The primary criterion for this search is the five-year average dividend to free cash flow ratio. This is the preferred metric as it smoothes out the lumpy nature of the variable and gives a better long-term picture.
Additionally, I will incorporate the trailing twelve month free cash flow as well in order to account for the company's more recent performance.
1. We start with the CCC List
This is a list of roughly 460 dividend growth stocks that have increased their dividends for the past five consecutive years or longer.
2. Current dividend yield of 3% or higher
This reduced our pool of stocks down to 225. Some notable eliminated names include: 3M Company (MMM), Walgreen (WAG), Microsoft (MSFT), Colgate-Palmolive (CL), Wal-Mart (WMT), Exxon Mobil (XOM), Chevron (CVX), Coca-Cola (KO), McDonald's (MCD), Norfolk Southern (NSC), and Safeway (SWY).
3. Dividend to free cash flow ratio (five-year average) of less than 55%
The lower this ratio the better, as that would indicate a higher denominator [FCF]. This is our primary condition and reduced the pool down to 47 stocks. Some notable eliminated names include: Waste Management, Inc. (WM), H.J. Heinz (HNZ), Procter & Gamble (PG), General Mills (GIS), Nucor (NUE), Pitney Bowes (PBI), AstraZeneca (AZN), Clorox (CLX), Darden Restaurants (DRI), Kimberly-Clark (KMB), AT&T (T), Pepsico (PEP), and Hasbro (HAS).
4. Dividend to free cash flow (trailing twelve months) of less than 60%
5. The payout ratio of less than 65%
This is our final condition for good measure. This eliminated only three stocks, Verizon (VZ), Empresa Nacional de Electricidad (EOC), and Evercore Partners (EVR).
Now we have our final selection, which happens to contain 21 stocks.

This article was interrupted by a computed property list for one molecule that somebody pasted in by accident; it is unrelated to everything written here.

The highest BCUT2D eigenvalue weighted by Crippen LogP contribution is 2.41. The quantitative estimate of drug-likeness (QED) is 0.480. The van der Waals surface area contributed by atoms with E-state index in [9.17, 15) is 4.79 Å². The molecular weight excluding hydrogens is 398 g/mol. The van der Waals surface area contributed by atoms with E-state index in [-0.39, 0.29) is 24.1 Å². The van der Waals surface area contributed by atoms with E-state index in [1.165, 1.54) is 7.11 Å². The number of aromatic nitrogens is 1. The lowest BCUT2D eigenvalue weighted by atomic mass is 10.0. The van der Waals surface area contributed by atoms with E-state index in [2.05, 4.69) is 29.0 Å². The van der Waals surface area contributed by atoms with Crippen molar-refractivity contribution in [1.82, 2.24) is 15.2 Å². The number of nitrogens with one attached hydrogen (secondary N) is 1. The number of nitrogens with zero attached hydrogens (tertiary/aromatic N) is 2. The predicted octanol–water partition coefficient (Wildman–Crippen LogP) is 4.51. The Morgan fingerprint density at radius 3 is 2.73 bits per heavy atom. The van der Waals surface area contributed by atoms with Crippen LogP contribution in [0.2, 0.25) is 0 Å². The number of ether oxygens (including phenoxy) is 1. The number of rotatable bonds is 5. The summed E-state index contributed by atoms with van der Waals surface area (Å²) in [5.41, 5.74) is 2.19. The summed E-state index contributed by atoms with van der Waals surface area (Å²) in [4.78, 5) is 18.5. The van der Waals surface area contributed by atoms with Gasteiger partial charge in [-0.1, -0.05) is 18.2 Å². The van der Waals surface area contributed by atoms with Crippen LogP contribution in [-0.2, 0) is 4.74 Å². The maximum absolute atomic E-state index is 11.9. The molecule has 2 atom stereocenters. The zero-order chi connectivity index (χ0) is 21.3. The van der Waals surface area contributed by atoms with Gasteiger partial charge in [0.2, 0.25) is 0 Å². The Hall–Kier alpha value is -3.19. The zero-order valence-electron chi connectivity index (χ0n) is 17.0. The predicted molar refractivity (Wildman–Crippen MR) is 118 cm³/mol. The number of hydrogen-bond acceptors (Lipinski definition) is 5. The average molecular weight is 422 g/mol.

The Potency Score
The last column of the results table is the Potency Score (PS). The Potency Score System is a stock rating methodology designed for dividend growth stocks. The monthly stock lists have been published here since last October and the first performance update of the system's top picks can be found here: Performance Results. The methodology utilizes a multitude of fundamental data and essential metrics and their interrelations to calculate and assign a Potency Score to each dividend stock, thereby producing a ranked list of stocks. Empirical data as well as theoretical concepts with proven predictive value have been applied throughout the system.
The Potency Score is a measure of the long-term dividend return potential of a company. It encapsulates a company's most important fundamental metrics into a score, allowing easy comparison between stocks. The higher the score, the better the odds of higher long term dividend returns. A good way to get a feel for the Potency Score is to view it as a relative forecast of a stock's seven-year yield-on-cost.
Data as of close, Friday 03/09/2012
The list is sorted by the 5-year average dividend to FCF ratio
(Click to enlarge)
Additional disclosure: I may initiate a long position in any of the stocks discussed over the next 72 hours.